Here we recall that the reforms of the Gracchi threatened the holdings of rich landowners in Italy and both were murdered by members of the Roman Senate and supporters of the conservative Optimate faction. Tiberius’ own cousin, Publius Cornelius Scipio Nasica, the newly-elected Pontifex Maximus, claiming that Tiberius wished to make himself king, demanded that the consul take action. When he refused, Nasica girded his toga over his head, shouting “Now that the consul has betrayed the state, let every man who wishes to uphold the laws follow me!” and led the senators towards Tiberius. In the resulting confrontation, Tiberius was beaten to death with clubs and staves made from benches which lay strewn about. His fellow tribune, Publius Satyreius, dealt the first blow to his head. More than 300 supporters, including Tiberius, were slain by stones and staves, but none by sword, and their bodies thrown into the Tiber.
Cicero is citing cases from fairly recent history that led, ultimately, to the Sullan Terror. Cicero is citing them as cases that are along the same line as the present one, all popular causes, though the Catiline Conspiracy is oh, so much worse! Nevertheless, the point is not lost that what Cicero wants to do is something like “Sulla Lite – only one calorie.” He needs a horrifying threat that he can whip with his little finger and one hand tied behind his back. “See how great I am?” To do this, he keeps building up the conspirators as though they were Attila and his Huns defeated by Dudley Doright. And certainly, his image of both the conspiracy and himself are cartoonish.
An interesting point about the three cases cited, beside the fact that it is a rhetorical “three-set”, is that all of them involved violence committed directly and personally by members of the senate. He forgets to mention, also, that Saturninus was under the protection of Marius. This is a very disturbing picture of the Roman governing body. But empowering that body to do just that sort of thing by setting a precedent seems to be what Cicero was after. He next says about the Catiline conspiracists:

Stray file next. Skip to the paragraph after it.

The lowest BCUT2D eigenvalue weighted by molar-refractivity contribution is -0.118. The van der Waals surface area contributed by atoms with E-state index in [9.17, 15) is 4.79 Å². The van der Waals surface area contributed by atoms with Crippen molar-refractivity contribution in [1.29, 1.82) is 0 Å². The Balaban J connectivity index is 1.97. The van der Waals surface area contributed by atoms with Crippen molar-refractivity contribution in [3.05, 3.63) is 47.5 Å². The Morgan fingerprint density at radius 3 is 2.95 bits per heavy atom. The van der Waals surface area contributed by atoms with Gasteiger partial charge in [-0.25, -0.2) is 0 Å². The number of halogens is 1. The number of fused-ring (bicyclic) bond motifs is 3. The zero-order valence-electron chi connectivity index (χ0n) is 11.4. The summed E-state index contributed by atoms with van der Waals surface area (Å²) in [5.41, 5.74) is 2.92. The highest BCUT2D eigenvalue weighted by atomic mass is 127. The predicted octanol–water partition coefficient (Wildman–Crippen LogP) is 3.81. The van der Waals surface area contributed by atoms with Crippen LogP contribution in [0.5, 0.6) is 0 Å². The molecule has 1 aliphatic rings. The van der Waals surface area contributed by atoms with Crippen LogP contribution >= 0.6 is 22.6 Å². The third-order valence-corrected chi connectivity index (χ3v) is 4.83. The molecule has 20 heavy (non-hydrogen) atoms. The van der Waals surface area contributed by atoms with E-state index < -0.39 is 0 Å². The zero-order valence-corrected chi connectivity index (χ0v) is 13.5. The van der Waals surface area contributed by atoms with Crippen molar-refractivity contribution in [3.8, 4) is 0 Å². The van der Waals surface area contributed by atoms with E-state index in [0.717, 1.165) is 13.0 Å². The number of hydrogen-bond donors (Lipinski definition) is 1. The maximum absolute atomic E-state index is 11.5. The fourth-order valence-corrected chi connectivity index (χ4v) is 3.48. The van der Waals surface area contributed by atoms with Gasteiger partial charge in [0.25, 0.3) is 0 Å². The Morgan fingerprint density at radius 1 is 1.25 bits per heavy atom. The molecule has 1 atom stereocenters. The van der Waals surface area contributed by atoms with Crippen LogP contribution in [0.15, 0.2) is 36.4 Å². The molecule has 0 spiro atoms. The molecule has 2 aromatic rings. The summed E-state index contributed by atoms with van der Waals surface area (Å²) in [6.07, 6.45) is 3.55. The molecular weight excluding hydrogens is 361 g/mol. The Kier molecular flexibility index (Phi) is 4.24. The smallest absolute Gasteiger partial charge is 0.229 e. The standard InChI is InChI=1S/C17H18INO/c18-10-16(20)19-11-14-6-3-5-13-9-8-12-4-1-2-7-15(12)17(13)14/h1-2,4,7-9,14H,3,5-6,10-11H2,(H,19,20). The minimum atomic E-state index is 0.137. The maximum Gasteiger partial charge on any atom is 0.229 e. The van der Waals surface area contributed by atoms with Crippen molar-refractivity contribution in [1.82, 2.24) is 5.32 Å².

They are now in your hands who withstood all Rome, with the object of bringing conflagration on the whole city, massacre on all of you, and of receiving Catiline; their letters are in your possession, their seals, their handwriting, and the confession of each individual of them; the Allobroges are tampered with, the slaves are excited, Catiline is sent for; the design is actually begun to be put in execution, that all should be put to death, so that no one should be left even to mourn the name of the republic, and to lament over the downfall of so mighty a dominion.
All these things the witnesses have informed you of; the prisoners have confessed, you by many judgments have already decided; first, because you have thanked me in unprecedented language, and have passed a vote that the conspiracy of abandoned men has been laid open by my virtue and diligence; secondly, because you have compelled Publius Lentulus to abdicate the praetorship; again, because you have voted that he and the others about whom you have decided should be given into custody; and above all because you have decreed a supplication in my name, an honour which has never been paid to any one before acting in a civil capacity; last of all because yesterday you gave most ample rewards to the ambassadors of the Allobroges and to Titus Vulturcius; all which acts are such that they, who have been given into custody by name, without any doubt seem already condemned by you.
Notice how he points out all the things that “you” i.e. the senators, have done. He works this angle throughout the speech. “You rewarded people for information against the conspiracy, so you have acknowledged that it exists. You honored me for my deeds, for protecting you, were you mistaken? “